Check out Hooked for Life here;

And check out The Secret Language of Knitters here:

Saturday, April 11, 2009

Chain-Free Crochet Made Easy

A great new book was just published by House of White Birches - Chain-Free Crochet Made Easy. If you want to know how to work all different kinds of foundation stitches, this is the book for you! Yes - some of my patterns are in the book - but this is the kind of book that I would acquire for my book collection. Even if my designs weren't in there. :-) The different techniques for making foundation stitches (you make the foundation chain and the first row of stitches at the same time) make the book a valuable learning tool. With the techniques you will learn from this book you can work just about any pattern using foundation stitches. Check the book out here:

Now - as great as the book is, I did find one slight error in one of my patterns - the Rectangular Granny Afghan, on page 66. The directions tell you to make a dc eyelet, but they don't tell you how. So, here is the way to make a dc eyelet:
*Ch 3, dc in 3rd ch from hook. Repeat from * as many times as stated.

Also, the directions don't tell you how many to make. Make 3 dc eyelets.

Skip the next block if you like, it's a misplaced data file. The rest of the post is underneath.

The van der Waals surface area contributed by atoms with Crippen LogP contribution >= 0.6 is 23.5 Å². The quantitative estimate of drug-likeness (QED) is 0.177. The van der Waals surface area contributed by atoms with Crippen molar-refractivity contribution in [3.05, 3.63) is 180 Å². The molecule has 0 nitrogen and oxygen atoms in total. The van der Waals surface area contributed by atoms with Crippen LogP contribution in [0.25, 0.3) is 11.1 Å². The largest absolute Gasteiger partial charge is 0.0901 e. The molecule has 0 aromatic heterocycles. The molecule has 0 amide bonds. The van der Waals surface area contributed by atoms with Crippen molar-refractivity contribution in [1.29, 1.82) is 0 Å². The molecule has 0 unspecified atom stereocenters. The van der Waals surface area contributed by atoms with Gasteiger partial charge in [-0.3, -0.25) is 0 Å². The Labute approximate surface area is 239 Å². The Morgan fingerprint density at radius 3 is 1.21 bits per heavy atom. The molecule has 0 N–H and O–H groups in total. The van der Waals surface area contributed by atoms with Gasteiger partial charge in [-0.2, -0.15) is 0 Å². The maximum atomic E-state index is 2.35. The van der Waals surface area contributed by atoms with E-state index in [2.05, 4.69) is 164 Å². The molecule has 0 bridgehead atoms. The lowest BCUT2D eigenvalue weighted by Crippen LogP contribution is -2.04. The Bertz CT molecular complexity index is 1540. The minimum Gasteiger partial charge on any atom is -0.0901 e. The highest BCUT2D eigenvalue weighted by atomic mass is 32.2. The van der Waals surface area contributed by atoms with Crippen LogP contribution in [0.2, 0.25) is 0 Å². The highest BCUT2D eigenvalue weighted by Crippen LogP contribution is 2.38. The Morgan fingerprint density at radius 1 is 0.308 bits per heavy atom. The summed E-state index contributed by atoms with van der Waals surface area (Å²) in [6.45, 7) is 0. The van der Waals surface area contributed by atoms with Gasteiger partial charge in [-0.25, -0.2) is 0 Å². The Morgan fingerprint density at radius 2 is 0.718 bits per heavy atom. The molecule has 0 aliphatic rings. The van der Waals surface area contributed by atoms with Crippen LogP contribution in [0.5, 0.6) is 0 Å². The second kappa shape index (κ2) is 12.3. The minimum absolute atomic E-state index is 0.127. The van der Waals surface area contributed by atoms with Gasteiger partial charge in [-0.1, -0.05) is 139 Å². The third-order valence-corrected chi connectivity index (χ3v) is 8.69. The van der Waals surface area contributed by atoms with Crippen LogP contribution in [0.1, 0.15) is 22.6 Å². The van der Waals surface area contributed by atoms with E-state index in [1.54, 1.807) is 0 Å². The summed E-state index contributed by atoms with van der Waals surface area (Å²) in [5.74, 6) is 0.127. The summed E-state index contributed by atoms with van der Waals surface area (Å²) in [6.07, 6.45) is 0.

If you do buy the book, and make any of my patterns, please send me a picture. I love to see what other crocheters do with my patterns.

And check out the close-up pictures of my place mat on pages 148 and 149. These are awesome!

Tuesday, March 10, 2009

New Issue of Crochet! Magazine

No - I don't have it yet! BUT - the pictures of the projects are here: Crochet!.
And the very first picture is my project - a bandanna bag.

I started crocheting with bandannas because my husband and I had a bunch of them from our days of hiking and canoeing and kayaking and camping. I even had some bandannas with my son's name on them - I guess he took them to camp. I found all of these one day when I was cleaning out a cabinet full of old clothes. The bandannas were soft and worn; we didn't need them anymore, but I didn't want to give them away. Too much history involved with them. So - I washed them, and cut them into strips, and started crocheting. I had many different colors, and I crocheted with them randomly. I made a great big basket - of course, as with any stashbuster project that's worth it's salt, I had to buy more bandannas to finish it! :-)